The Night Watchman train swayed and chugged along through the countryside. Miriam stole a look at Simon's grim profile, sighed slightly and tried to shift into a more comfortable position. Since they sat on a floor made of dimpled iron, this was next to impossible. The windows in their carriage were boarded up with planks of roughly hewn wood, so there was no way to tell what time it was, or whether it was even still dark outside.
I really loved the first book in the series, The Night Watchman, and was looking forward to reading the next installment. The Devil's Kitchen pretty much picks up where The Night Watchman left off with Miriam and Simon.
I didn't think this one was as action packed as The Night Watchman. Or perhaps I just liked Neil more. Whatever the reason I wasn't as thrilled with The Devil's Kitchen. I did enjoy it; it just felt like something was missing.
I like DeLuca's writing. She draws the reader into the story and has life like characters and I want to know what happens to them. All the character involved in Simon's imprisonment were a bit crazy and a whole lot creepy - all in a good way. I'm not sure if the children act their age as I'm having trouble discerning Simon's and Neil's ages. I want to say Miriam is 11 or 12, but I'm not sure. Part of the reason is the setting. During the time period that the series is set, kids weren't kids as long. But I still have to wonder if a kid in that time period would have acted the same as these kids do.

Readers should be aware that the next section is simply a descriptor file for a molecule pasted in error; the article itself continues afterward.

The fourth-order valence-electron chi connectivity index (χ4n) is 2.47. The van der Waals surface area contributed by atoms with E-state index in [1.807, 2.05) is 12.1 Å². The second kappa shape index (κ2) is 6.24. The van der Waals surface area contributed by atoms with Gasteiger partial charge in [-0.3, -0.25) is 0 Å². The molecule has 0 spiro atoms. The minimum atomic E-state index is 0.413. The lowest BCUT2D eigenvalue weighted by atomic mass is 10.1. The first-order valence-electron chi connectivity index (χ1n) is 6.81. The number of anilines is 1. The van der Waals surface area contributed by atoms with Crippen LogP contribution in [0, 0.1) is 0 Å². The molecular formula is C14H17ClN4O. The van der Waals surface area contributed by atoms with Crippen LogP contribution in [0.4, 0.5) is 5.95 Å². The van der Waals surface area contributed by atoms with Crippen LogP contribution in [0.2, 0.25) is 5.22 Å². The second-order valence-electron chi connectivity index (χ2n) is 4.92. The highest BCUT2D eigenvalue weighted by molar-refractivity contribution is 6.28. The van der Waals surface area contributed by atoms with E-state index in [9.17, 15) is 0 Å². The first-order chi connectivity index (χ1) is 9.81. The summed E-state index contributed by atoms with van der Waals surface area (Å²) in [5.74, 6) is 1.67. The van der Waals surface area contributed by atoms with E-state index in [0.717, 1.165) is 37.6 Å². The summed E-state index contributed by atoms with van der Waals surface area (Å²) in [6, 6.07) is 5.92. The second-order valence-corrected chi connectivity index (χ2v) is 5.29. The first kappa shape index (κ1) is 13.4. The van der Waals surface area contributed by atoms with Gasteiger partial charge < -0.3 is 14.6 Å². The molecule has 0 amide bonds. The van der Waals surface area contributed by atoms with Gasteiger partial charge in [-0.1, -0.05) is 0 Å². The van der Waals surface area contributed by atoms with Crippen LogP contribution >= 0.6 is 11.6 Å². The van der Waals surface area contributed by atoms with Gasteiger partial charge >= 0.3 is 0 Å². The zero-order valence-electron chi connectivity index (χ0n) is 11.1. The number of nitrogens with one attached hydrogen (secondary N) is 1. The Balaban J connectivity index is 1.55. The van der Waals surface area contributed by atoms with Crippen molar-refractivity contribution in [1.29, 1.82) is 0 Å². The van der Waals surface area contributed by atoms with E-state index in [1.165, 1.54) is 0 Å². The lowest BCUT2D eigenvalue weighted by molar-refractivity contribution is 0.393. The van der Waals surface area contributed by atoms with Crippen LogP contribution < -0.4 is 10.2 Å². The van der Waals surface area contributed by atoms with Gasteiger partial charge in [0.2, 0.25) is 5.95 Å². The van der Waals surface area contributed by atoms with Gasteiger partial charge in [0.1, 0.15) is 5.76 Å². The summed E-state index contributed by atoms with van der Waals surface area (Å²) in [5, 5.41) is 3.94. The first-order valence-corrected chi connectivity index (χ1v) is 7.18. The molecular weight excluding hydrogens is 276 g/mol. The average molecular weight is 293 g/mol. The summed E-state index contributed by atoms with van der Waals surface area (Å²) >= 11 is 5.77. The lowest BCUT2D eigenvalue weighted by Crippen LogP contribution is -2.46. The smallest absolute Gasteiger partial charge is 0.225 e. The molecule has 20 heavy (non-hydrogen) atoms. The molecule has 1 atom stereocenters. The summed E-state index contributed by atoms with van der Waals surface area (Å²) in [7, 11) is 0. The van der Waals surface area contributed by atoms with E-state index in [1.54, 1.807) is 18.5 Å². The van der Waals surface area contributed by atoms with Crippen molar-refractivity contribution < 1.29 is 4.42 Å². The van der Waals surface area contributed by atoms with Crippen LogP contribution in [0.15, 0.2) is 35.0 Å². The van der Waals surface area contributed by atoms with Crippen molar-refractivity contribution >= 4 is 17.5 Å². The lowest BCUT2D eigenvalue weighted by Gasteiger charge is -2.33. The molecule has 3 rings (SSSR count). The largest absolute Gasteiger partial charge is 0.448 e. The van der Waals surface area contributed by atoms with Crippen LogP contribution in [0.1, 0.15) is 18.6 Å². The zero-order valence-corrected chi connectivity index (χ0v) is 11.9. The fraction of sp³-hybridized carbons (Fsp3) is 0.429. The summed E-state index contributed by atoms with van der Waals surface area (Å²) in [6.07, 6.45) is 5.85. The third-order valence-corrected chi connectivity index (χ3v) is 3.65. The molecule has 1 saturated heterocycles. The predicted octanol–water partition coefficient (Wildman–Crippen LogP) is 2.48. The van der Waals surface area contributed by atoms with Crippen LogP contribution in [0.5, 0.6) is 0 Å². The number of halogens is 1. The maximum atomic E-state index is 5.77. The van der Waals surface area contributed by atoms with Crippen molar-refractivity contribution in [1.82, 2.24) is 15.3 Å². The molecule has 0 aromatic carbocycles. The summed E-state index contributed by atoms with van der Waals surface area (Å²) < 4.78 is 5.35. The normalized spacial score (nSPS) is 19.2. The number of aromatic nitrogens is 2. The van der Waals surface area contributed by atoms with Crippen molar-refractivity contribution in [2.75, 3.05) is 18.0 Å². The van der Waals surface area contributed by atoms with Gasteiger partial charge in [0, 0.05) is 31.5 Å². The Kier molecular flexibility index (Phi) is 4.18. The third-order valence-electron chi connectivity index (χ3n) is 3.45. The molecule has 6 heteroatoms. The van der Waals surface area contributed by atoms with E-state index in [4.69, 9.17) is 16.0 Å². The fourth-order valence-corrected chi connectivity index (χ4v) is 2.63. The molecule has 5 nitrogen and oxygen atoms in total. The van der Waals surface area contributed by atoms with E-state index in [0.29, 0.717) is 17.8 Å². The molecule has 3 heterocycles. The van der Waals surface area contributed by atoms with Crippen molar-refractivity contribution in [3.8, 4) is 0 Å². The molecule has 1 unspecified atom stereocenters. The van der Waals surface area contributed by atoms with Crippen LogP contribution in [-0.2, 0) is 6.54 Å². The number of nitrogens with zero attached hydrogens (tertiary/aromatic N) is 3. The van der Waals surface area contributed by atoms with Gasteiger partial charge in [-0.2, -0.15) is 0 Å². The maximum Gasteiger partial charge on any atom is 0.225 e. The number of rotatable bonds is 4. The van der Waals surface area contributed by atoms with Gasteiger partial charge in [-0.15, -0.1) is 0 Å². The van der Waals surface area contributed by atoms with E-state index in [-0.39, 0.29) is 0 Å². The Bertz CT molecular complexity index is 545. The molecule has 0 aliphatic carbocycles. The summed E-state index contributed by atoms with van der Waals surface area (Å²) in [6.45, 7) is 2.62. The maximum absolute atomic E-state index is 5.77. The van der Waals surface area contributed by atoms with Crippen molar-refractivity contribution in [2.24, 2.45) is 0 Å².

As it is a middle grades/young adult novel, I did have to wonder about some of the references. I know that kid movies often put jokes and references that go over the kids' heads, but that adults find funny. I wonder if that was what DeLuca was doing in this novel. I didn't notice it in the first book.
You can see an example here:
Oh and the Barbara wanting to seduce Simon was a little creepy too. I wonder what my nephew thought about these things.
As a lot of the plot points seemed to be wrapped up in this book I wonder what the next two books in the series is about. And I'm liking the steampunk genre (this is the first books I've read in that genre) and will be trying out some more books (I have a steampunk audio book in my review queue that I'm looking forward to).
If you like steampunk, The Devil's Kitchen is an enjoyable read for adults and young adults.
Buy The Devil's Kitchen at Amazon
available formats: ebook and print (250 pages)
published: November 2012 by Myrddin Publishing Group
genres: steampunk, fantasy
target audience: middle grades/young adult
read: June/July 2015
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